Dąbrowski presented five forms of OE: psychomotor, sensual, imaginational, intellectual and emotional, and each contributes to specific traits, strengths and qualities (The following descriptions are drawn from Webb et al., 2005; Piechoski; Lind, 2001; Jeanne Siaud-Facchinin, 2012):
Intellectual OE is demonstrated by a marked need to seek understanding and truth, to gain knowledge, and to analyse and synthesise. Contrary to popular assumptions, Intellectual OE is not about your grades in school or even your actual IQ score, though it can be manifested in these ways. It has more to do with a drive towards learning, problem-solving, and reflective thinking. Intellectual OE makes incredibly active minds; with it, you are intellectually precocious, immensely curious about the world, are acutely aware of your surroundings and an astute observer. You are also likely an independent and critical thinker, are less likely to accept things at face values and feel a need to continually evaluate new information (which can be exhausting!). You can sometimes become critical of and impatient with others who cannot keep up or do not share the same excitement about an idea.
People with imaginational overexcitability experience unusual imaginative and fantastical thoughts, often from a young age. You might have imaginary playmates, imaginary pets, engage in lots of fantasy play or spend long hours daydreaming. You were probably shy, self-conscious, or tend toward depression. You worry about issues of life and death more than other people.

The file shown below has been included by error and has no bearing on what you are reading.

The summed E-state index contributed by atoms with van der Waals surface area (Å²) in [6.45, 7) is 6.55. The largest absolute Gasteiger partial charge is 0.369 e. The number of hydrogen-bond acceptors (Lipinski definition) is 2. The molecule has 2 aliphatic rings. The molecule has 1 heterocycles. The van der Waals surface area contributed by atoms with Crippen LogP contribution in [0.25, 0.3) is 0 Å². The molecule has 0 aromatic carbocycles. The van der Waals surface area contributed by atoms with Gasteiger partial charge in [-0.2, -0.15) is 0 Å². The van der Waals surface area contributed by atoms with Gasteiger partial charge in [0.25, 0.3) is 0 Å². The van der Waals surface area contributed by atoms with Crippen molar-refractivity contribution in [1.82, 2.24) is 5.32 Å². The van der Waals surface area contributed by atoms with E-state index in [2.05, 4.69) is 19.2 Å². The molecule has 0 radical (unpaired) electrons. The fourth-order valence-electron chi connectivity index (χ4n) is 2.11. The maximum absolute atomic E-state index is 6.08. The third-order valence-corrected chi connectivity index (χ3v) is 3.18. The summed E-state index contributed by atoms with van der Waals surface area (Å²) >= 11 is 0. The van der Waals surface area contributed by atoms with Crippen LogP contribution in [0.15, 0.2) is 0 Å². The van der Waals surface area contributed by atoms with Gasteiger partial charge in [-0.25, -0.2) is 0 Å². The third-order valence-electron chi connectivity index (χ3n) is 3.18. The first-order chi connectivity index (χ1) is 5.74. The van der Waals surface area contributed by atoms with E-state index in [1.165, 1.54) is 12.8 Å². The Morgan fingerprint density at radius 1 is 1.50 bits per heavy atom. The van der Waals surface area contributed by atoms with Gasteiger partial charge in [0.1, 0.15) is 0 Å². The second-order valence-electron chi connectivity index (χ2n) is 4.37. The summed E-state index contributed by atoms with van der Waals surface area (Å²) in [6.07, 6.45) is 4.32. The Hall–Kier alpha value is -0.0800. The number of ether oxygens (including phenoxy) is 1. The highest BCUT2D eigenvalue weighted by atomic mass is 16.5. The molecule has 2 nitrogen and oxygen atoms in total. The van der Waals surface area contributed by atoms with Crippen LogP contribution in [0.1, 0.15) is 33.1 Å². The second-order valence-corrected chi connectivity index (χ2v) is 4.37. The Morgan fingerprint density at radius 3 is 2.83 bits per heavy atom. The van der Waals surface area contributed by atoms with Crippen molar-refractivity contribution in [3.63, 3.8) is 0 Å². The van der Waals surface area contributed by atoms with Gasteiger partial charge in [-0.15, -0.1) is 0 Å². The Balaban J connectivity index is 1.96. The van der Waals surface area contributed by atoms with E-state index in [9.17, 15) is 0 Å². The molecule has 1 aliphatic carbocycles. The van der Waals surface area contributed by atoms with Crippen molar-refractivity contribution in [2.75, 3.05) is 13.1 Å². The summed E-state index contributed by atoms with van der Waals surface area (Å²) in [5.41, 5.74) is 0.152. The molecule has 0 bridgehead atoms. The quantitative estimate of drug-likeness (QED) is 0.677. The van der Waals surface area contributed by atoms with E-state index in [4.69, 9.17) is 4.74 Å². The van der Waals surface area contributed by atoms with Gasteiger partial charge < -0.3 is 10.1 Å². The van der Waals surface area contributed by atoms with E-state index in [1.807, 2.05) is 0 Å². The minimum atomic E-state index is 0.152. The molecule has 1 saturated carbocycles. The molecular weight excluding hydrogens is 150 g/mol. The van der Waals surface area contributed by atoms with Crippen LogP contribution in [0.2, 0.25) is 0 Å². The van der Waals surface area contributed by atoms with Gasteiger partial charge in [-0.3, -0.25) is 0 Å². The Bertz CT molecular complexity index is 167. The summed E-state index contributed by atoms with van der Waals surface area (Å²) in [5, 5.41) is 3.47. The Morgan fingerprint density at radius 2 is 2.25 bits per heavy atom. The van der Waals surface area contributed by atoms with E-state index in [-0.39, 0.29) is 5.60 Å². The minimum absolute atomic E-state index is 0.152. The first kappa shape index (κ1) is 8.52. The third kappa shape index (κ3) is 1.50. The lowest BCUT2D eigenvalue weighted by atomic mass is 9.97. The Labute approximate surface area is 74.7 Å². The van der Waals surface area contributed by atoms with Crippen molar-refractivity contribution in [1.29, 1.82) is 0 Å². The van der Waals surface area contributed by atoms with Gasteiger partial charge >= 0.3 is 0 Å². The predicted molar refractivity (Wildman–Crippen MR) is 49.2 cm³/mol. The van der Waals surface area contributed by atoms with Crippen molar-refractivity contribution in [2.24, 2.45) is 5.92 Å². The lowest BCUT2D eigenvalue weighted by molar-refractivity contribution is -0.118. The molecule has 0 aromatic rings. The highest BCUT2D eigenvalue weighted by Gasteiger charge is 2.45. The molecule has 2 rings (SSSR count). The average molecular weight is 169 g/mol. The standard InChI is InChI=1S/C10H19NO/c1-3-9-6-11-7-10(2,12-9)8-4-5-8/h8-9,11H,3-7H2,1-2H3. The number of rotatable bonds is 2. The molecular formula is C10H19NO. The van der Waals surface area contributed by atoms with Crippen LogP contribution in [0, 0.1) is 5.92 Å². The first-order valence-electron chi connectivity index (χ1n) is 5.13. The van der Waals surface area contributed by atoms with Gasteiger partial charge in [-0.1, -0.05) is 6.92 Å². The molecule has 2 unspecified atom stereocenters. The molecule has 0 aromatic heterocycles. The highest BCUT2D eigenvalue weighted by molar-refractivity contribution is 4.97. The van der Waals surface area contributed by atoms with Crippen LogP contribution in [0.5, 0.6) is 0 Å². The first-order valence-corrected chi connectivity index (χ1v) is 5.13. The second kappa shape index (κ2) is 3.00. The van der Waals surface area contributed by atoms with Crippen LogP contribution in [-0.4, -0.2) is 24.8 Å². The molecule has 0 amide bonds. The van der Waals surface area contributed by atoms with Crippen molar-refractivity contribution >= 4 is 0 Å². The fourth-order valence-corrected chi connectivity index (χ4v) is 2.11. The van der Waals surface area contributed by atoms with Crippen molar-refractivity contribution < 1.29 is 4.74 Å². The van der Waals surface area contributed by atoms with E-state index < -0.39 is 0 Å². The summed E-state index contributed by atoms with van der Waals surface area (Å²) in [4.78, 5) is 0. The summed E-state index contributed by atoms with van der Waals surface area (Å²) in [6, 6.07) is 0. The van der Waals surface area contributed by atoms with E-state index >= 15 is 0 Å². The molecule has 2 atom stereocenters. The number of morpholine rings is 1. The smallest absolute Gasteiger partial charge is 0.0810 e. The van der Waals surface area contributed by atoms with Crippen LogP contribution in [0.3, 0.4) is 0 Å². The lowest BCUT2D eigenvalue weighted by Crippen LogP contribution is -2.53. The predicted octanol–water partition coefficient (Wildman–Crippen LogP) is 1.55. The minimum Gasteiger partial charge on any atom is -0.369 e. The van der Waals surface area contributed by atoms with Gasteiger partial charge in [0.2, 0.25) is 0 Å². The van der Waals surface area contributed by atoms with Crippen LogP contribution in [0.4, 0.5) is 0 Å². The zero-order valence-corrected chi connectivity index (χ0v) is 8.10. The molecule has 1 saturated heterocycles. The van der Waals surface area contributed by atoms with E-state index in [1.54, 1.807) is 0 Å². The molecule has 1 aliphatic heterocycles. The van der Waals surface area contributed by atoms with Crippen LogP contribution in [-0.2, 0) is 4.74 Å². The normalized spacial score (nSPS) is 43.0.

In addition to having a deep capacity for a wide range of emotions, emotional overexcitability is an ability to form deep emotional attachments to people, places and objects. With your naturally high empathy, you feel like you have to be the emotional caretaker of whatever environment you walk into. You seem to absorb the emotions of people around you and may have trouble setting personal boundaries and separating your feelings and needs from those of others. You are uncomfortable with conflicts and concealed anger, and would always try to take care of the situation. You might also find that you sponge up others feelings involuntarily. You are equipped with multiple sensors permanently connected to your surroundings and have a heightened ability to feel the emotional states of others. As a result, you could be overwhelmed by the amount of information you receive in a group setting or crowded space.